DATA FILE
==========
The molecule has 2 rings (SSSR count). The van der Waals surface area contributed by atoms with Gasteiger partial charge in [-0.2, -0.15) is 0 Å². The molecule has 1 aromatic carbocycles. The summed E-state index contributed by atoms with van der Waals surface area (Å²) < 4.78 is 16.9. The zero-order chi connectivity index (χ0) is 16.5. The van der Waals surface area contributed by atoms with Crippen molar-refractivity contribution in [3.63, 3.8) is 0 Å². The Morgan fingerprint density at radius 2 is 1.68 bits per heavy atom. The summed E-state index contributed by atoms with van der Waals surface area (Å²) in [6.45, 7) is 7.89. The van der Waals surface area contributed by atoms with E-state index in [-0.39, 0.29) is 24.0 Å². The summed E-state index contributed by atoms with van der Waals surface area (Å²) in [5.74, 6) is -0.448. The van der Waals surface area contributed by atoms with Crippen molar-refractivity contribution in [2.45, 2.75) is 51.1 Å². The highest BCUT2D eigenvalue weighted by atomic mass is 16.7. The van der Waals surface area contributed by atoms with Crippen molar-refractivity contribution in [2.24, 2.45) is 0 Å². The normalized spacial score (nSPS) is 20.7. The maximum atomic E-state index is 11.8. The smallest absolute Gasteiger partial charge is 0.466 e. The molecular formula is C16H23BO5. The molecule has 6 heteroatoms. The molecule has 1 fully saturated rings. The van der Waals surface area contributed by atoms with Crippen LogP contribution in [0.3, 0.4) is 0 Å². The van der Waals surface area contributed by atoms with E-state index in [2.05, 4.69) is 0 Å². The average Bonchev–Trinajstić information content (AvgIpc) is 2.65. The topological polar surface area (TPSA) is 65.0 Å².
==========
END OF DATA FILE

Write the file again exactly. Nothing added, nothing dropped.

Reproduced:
The molecule has 2 rings (SSSR count). The van der Waals surface area contributed by atoms with Gasteiger partial charge in [-0.2, -0.15) is 0 Å². The molecule has 1 aromatic carbocycles. The summed E-state index contributed by atoms with van der Waals surface area (Å²) < 4.78 is 16.9. The zero-order chi connectivity index (χ0) is 16.5. The van der Waals surface area contributed by atoms with Crippen molar-refractivity contribution in [3.63, 3.8) is 0 Å². The Morgan fingerprint density at radius 2 is 1.68 bits per heavy atom. The summed E-state index contributed by atoms with van der Waals surface area (Å²) in [6.45, 7) is 7.89. The van der Waals surface area contributed by atoms with E-state index in [-0.39, 0.29) is 24.0 Å². The summed E-state index contributed by atoms with van der Waals surface area (Å²) in [5.74, 6) is -0.448. The van der Waals surface area contributed by atoms with Crippen molar-refractivity contribution in [2.45, 2.75) is 51.1 Å². The highest BCUT2D eigenvalue weighted by atomic mass is 16.7. The van der Waals surface area contributed by atoms with Crippen molar-refractivity contribution in [2.24, 2.45) is 0 Å². The normalized spacial score (nSPS) is 20.7. The maximum atomic E-state index is 11.8. The smallest absolute Gasteiger partial charge is 0.466 e. The molecular formula is C16H23BO5. The molecule has 6 heteroatoms. The molecule has 1 fully saturated rings. The van der Waals surface area contributed by atoms with Crippen LogP contribution in [0.3, 0.4) is 0 Å². The van der Waals surface area contributed by atoms with E-state index in [2.05, 4.69) is 0 Å². The average Bonchev–Trinajstić information content (AvgIpc) is 2.65. The topological polar surface area (TPSA) is 65.0 Å².